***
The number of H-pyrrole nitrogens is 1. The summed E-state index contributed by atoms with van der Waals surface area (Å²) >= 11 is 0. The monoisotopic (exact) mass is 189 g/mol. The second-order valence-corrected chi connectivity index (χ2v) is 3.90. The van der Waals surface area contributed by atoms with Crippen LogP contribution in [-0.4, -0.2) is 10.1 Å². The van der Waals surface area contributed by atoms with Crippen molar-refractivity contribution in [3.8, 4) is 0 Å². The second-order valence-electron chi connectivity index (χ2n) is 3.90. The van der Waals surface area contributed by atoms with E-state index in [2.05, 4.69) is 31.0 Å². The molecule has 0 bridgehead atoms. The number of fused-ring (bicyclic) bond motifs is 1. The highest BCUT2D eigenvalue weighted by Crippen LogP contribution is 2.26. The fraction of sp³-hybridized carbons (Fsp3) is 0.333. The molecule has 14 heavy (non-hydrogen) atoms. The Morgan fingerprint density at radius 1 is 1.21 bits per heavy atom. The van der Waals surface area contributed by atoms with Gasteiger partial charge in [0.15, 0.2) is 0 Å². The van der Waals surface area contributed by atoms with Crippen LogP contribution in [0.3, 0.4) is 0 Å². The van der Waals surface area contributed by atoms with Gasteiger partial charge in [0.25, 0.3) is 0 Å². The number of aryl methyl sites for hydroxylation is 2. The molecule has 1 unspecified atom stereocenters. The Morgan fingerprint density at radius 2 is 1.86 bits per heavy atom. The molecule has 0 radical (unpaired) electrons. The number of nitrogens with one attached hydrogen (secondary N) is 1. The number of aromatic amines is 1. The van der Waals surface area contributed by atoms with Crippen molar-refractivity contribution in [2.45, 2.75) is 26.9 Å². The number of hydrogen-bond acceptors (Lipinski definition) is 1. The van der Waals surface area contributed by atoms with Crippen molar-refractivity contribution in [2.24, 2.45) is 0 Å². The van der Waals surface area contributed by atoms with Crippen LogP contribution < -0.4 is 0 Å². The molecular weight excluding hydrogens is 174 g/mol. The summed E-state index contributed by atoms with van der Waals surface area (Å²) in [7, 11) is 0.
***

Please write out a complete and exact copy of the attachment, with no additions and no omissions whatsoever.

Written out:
The number of H-pyrrole nitrogens is 1. The summed E-state index contributed by atoms with van der Waals surface area (Å²) >= 11 is 0. The monoisotopic (exact) mass is 189 g/mol. The second-order valence-corrected chi connectivity index (χ2v) is 3.90. The van der Waals surface area contributed by atoms with Crippen LogP contribution in [-0.4, -0.2) is 10.1 Å². The van der Waals surface area contributed by atoms with Crippen molar-refractivity contribution in [3.8, 4) is 0 Å². The second-order valence-electron chi connectivity index (χ2n) is 3.90. The van der Waals surface area contributed by atoms with E-state index in [2.05, 4.69) is 31.0 Å². The molecule has 0 bridgehead atoms. The number of fused-ring (bicyclic) bond motifs is 1. The highest BCUT2D eigenvalue weighted by Crippen LogP contribution is 2.26. The fraction of sp³-hybridized carbons (Fsp3) is 0.333. The molecule has 14 heavy (non-hydrogen) atoms. The Morgan fingerprint density at radius 1 is 1.21 bits per heavy atom. The van der Waals surface area contributed by atoms with Gasteiger partial charge in [0.15, 0.2) is 0 Å². The van der Waals surface area contributed by atoms with Crippen LogP contribution in [0.3, 0.4) is 0 Å². The van der Waals surface area contributed by atoms with Gasteiger partial charge in [0.25, 0.3) is 0 Å². The number of aryl methyl sites for hydroxylation is 2. The molecule has 1 unspecified atom stereocenters. The Morgan fingerprint density at radius 2 is 1.86 bits per heavy atom. The molecule has 0 radical (unpaired) electrons. The number of nitrogens with one attached hydrogen (secondary N) is 1. The number of aromatic amines is 1. The van der Waals surface area contributed by atoms with Crippen molar-refractivity contribution in [2.45, 2.75) is 26.9 Å². The number of hydrogen-bond acceptors (Lipinski definition) is 1. The van der Waals surface area contributed by atoms with Crippen molar-refractivity contribution in [2.24, 2.45) is 0 Å². The van der Waals surface area contributed by atoms with Crippen LogP contribution < -0.4 is 0 Å². The molecular weight excluding hydrogens is 174 g/mol. The summed E-state index contributed by atoms with van der Waals surface area (Å²) in [7, 11) is 0.